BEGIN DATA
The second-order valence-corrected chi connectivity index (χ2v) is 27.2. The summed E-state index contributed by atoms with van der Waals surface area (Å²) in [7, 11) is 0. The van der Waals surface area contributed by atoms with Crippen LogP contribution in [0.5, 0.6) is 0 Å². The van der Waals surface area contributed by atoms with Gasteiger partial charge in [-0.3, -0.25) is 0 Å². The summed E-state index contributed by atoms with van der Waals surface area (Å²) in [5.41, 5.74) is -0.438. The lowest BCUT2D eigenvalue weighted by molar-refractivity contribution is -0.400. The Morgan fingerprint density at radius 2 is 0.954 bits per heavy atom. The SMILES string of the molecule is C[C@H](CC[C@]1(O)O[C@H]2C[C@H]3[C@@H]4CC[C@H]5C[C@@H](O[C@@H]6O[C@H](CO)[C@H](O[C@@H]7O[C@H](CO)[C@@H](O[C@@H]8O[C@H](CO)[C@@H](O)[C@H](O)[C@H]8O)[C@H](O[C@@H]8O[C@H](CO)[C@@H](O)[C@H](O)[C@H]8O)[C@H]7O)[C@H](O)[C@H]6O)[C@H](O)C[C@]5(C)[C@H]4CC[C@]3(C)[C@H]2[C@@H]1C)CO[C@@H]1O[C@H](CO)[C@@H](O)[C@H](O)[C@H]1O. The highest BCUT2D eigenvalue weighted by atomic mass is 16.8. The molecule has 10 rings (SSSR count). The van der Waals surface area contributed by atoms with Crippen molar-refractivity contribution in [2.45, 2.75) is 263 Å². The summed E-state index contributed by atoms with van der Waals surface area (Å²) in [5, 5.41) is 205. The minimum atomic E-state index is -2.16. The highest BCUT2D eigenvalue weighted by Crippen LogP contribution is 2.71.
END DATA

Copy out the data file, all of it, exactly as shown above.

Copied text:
The second-order valence-corrected chi connectivity index (χ2v) is 27.2. The summed E-state index contributed by atoms with van der Waals surface area (Å²) in [7, 11) is 0. The van der Waals surface area contributed by atoms with Crippen LogP contribution in [0.5, 0.6) is 0 Å². The van der Waals surface area contributed by atoms with Gasteiger partial charge in [-0.3, -0.25) is 0 Å². The summed E-state index contributed by atoms with van der Waals surface area (Å²) in [5.41, 5.74) is -0.438. The lowest BCUT2D eigenvalue weighted by molar-refractivity contribution is -0.400. The Morgan fingerprint density at radius 2 is 0.954 bits per heavy atom. The SMILES string of the molecule is C[C@H](CC[C@]1(O)O[C@H]2C[C@H]3[C@@H]4CC[C@H]5C[C@@H](O[C@@H]6O[C@H](CO)[C@H](O[C@@H]7O[C@H](CO)[C@@H](O[C@@H]8O[C@H](CO)[C@@H](O)[C@H](O)[C@H]8O)[C@H](O[C@@H]8O[C@H](CO)[C@@H](O)[C@H](O)[C@H]8O)[C@H]7O)[C@H](O)[C@H]6O)[C@H](O)C[C@]5(C)[C@H]4CC[C@]3(C)[C@H]2[C@@H]1C)CO[C@@H]1O[C@H](CO)[C@@H](O)[C@H](O)[C@H]1O. The highest BCUT2D eigenvalue weighted by atomic mass is 16.8. The molecule has 10 rings (SSSR count). The van der Waals surface area contributed by atoms with Crippen molar-refractivity contribution in [2.45, 2.75) is 263 Å². The summed E-state index contributed by atoms with van der Waals surface area (Å²) in [5, 5.41) is 205. The minimum atomic E-state index is -2.16. The highest BCUT2D eigenvalue weighted by Crippen LogP contribution is 2.71.